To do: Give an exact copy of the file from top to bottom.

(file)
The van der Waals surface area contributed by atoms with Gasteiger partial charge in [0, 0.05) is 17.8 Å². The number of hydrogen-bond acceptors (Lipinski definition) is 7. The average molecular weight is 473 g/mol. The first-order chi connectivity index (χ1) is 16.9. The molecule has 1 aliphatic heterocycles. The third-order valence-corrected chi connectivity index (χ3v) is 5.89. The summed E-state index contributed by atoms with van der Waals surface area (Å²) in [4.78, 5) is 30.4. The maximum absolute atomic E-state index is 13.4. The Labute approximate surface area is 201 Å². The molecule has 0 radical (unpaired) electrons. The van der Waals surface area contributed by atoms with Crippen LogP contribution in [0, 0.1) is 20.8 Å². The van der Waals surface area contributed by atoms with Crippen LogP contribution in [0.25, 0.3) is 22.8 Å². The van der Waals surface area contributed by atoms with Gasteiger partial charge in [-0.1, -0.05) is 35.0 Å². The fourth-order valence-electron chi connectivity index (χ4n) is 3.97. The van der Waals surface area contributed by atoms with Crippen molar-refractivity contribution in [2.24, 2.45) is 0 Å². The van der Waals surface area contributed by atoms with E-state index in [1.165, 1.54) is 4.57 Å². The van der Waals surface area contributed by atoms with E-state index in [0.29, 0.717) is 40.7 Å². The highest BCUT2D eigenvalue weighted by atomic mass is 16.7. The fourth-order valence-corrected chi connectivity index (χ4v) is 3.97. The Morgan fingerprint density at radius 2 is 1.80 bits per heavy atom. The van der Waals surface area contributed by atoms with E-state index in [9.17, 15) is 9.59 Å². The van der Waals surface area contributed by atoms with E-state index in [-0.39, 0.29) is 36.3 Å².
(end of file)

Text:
The van der Waals surface area contributed by atoms with Gasteiger partial charge in [0, 0.05) is 17.8 Å². The number of hydrogen-bond acceptors (Lipinski definition) is 7. The average molecular weight is 473 g/mol. The first-order chi connectivity index (χ1) is 16.9. The molecule has 1 aliphatic heterocycles. The third-order valence-corrected chi connectivity index (χ3v) is 5.89. The summed E-state index contributed by atoms with van der Waals surface area (Å²) in [4.78, 5) is 30.4. The maximum absolute atomic E-state index is 13.4. The Labute approximate surface area is 201 Å². The molecule has 0 radical (unpaired) electrons. The van der Waals surface area contributed by atoms with Crippen LogP contribution in [0, 0.1) is 20.8 Å². The van der Waals surface area contributed by atoms with Crippen LogP contribution in [0.25, 0.3) is 22.8 Å². The van der Waals surface area contributed by atoms with Gasteiger partial charge in [-0.1, -0.05) is 35.0 Å². The fourth-order valence-electron chi connectivity index (χ4n) is 3.97. The van der Waals surface area contributed by atoms with Crippen molar-refractivity contribution in [2.24, 2.45) is 0 Å². The van der Waals surface area contributed by atoms with E-state index in [1.165, 1.54) is 4.57 Å². The van der Waals surface area contributed by atoms with E-state index in [0.29, 0.717) is 40.7 Å². The highest BCUT2D eigenvalue weighted by atomic mass is 16.7. The fourth-order valence-corrected chi connectivity index (χ4v) is 3.97. The Morgan fingerprint density at radius 2 is 1.80 bits per heavy atom. The van der Waals surface area contributed by atoms with E-state index in [9.17, 15) is 9.59 Å². The van der Waals surface area contributed by atoms with E-state index in [-0.39, 0.29) is 36.3 Å².